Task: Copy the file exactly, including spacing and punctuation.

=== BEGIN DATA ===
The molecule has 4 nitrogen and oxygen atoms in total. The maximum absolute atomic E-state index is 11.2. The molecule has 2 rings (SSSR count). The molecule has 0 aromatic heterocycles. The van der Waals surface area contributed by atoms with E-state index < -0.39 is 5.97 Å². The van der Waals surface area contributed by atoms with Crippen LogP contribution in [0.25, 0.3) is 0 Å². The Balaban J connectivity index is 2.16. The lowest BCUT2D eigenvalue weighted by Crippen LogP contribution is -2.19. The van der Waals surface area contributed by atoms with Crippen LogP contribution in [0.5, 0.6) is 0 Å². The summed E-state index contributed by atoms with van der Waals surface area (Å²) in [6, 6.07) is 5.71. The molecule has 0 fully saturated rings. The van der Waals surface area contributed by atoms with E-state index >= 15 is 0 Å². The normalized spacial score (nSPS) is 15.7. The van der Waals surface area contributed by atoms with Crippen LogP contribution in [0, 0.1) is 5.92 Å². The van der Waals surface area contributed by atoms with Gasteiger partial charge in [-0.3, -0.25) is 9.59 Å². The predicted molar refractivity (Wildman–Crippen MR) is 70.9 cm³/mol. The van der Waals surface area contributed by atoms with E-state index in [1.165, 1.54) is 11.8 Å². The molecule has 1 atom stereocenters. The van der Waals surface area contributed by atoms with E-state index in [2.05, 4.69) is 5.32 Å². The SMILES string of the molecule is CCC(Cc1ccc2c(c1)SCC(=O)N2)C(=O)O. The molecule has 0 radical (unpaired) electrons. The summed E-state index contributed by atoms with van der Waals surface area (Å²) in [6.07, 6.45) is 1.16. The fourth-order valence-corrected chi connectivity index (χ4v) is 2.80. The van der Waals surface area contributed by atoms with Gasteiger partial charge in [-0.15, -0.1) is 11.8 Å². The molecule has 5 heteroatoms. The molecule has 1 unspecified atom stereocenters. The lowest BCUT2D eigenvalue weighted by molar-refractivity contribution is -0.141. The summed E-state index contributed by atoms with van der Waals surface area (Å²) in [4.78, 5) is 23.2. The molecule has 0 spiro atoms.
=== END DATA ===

The molecule has 4 nitrogen and oxygen atoms in total. The maximum absolute atomic E-state index is 11.2. The molecule has 2 rings (SSSR count). The molecule has 0 aromatic heterocycles. The van der Waals surface area contributed by atoms with E-state index < -0.39 is 5.97 Å². The van der Waals surface area contributed by atoms with Crippen LogP contribution in [0.25, 0.3) is 0 Å². The Balaban J connectivity index is 2.16. The lowest BCUT2D eigenvalue weighted by Crippen LogP contribution is -2.19. The van der Waals surface area contributed by atoms with Crippen LogP contribution in [0.5, 0.6) is 0 Å². The summed E-state index contributed by atoms with van der Waals surface area (Å²) in [6, 6.07) is 5.71. The molecule has 0 fully saturated rings. The van der Waals surface area contributed by atoms with E-state index >= 15 is 0 Å². The normalized spacial score (nSPS) is 15.7. The van der Waals surface area contributed by atoms with Crippen LogP contribution in [0, 0.1) is 5.92 Å². The van der Waals surface area contributed by atoms with Gasteiger partial charge in [-0.3, -0.25) is 9.59 Å². The predicted molar refractivity (Wildman–Crippen MR) is 70.9 cm³/mol. The van der Waals surface area contributed by atoms with E-state index in [1.165, 1.54) is 11.8 Å². The molecule has 1 atom stereocenters. The van der Waals surface area contributed by atoms with E-state index in [2.05, 4.69) is 5.32 Å². The SMILES string of the molecule is CCC(Cc1ccc2c(c1)SCC(=O)N2)C(=O)O. The molecule has 0 radical (unpaired) electrons. The summed E-state index contributed by atoms with van der Waals surface area (Å²) in [6.07, 6.45) is 1.16. The fourth-order valence-corrected chi connectivity index (χ4v) is 2.80. The van der Waals surface area contributed by atoms with Gasteiger partial charge in [-0.15, -0.1) is 11.8 Å². The molecule has 5 heteroatoms. The molecule has 1 unspecified atom stereocenters. The lowest BCUT2D eigenvalue weighted by molar-refractivity contribution is -0.141. The summed E-state index contributed by atoms with van der Waals surface area (Å²) in [4.78, 5) is 23.2. The molecule has 0 spiro atoms.